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Bioimpedance spectroscopy may better identify lymphedema progression


 

REPORTING FROM ASBS 2019

Bioimpedance spectroscopy may better identify lymphedema progression in women at risk for breast cancer–related lymphedema over the traditionally used method of monitoring arm circumference with a tape measure, according to results from an interim analysis of the PREVENT trial presented in a recent webcast from the annual meeting of the American Society of Breast Surgeons.

“Despite advances in breast-conserving surgery, improved radiation protocol, the advent of sentinel [node] biopsies and recent improvement in chemotherapy regimens, breast cancer–related lymphedema ... remains a major source of morbidity and concern in this patient population,” Sheila Ridner, PhD, RN, FAAN, professor of nursing at the Vanderbilt University School of Nursing in Nashville, Tenn., said in her presentation. “Because it is thought that early identification of swelling in the limbs coupled with a compression intervention may reduce the risk of patients developing full-blown clinical lymphedema, clinicians are proposing to use a prospective surveillance model to follow breast cancer survivors post surgery in order to assess limbs in a routine fashion and perhaps instigate preventative mechanisms early.”

The larger randomized controlled Prevention of Lymphedema Following Locoregional Treatment for Breast Cancer (PREVENT) trial enrolled 1,201 patients, and 200 patients overall have completed the full protocol. The researchers plan to follow patients for 3 years after surgery. In this interim analysis, Dr. Ridner and colleagues analyzed data from 508 patients at eight sites in the United States and four sites in Sydney who had stage I through stage III or ductal carcinoma in situ (DCIS) breast cancer and underwent mastectomy, taxane-based chemotherapy, or an axillary treatment such as axillary radiation, axillary lymph node dissection, or sentinel lymph nose biopsy with more than 6 nodes.

The patients were randomized to be measured using either traditional tape measurement or bioimpedance spectroscopy (BIS). Patients were moved to a prevention intervention if there was a change in baseline volume of 5% or greater but less than 10% in the tape measure group and change from baseline L-Dex measurement of 6.5 or greater in the BIS group, which consisted of wearing an arm compression sleeve and chest gauntlet for 12 hours a day over 4 weeks. After surgery, the patients were followed up at 3 months, 6 months, 12 months, 18 months, and 24 months, with optional follow-up visits at 15 months and 21 months. Progression to full lymphedema was defined as a 10% or greater change in pretreatment baseline measurements in the tape measure group.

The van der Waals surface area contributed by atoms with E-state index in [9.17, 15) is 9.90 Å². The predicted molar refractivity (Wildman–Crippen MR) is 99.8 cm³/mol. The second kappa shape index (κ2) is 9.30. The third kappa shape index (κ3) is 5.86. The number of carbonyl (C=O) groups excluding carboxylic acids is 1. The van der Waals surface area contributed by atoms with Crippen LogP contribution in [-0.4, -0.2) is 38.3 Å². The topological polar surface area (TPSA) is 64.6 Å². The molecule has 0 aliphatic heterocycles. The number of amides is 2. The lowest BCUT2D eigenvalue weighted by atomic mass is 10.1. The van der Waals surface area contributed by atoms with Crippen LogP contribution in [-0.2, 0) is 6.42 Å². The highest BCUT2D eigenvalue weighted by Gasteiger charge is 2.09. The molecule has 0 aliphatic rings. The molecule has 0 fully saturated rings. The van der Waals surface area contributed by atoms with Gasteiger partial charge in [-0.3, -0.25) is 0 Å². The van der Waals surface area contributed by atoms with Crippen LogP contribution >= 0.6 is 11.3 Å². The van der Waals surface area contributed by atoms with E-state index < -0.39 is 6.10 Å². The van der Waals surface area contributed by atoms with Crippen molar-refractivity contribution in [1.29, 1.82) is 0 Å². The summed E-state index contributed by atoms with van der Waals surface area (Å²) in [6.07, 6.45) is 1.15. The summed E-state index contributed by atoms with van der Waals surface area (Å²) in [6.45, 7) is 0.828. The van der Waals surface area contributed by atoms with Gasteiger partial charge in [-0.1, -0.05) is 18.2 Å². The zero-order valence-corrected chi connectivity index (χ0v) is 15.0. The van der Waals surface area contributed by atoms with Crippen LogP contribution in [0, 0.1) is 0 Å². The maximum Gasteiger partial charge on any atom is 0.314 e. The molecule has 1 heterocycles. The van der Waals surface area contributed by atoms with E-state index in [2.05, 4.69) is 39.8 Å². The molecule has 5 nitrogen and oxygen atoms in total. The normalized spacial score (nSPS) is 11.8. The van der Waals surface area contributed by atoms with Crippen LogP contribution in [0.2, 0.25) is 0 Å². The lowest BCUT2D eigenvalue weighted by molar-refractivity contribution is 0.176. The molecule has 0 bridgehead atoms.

Of the 508 patients analyzed, 10 patients had already progressed to full lymphedema, leaving 498 patients available for the interim analysis. There were 68 patients in the tape measure group (28.5%) and 41 patients in the BIS group (15.8%) who received the prevention intervention, and 10 patients in the tape measure group (14.7%) and 2 patients in the BIS group (4.9%) eventually progressed to full lymphedema. In the BIS group, there was a 10% absolute reduction and 67% relative reduction in lymphedema progression, compared with the tape measure group.

“We believe that the 10% absolute reduction is clinically significant for this patient population,” said Dr. Ridner. “We also believe that our interim results may support the concept of posttreatment surveillance using BIS for early detection of subclinical lymphedema coupled with early intervention as our preliminary data suggest this does have clinical advantages to the patient.”

The study was funded by ImpediMed. Dr. Ridner reports being the principal investigator for ImpediMed and Tactile Medical through work agreements contracted between the companies and her institution.

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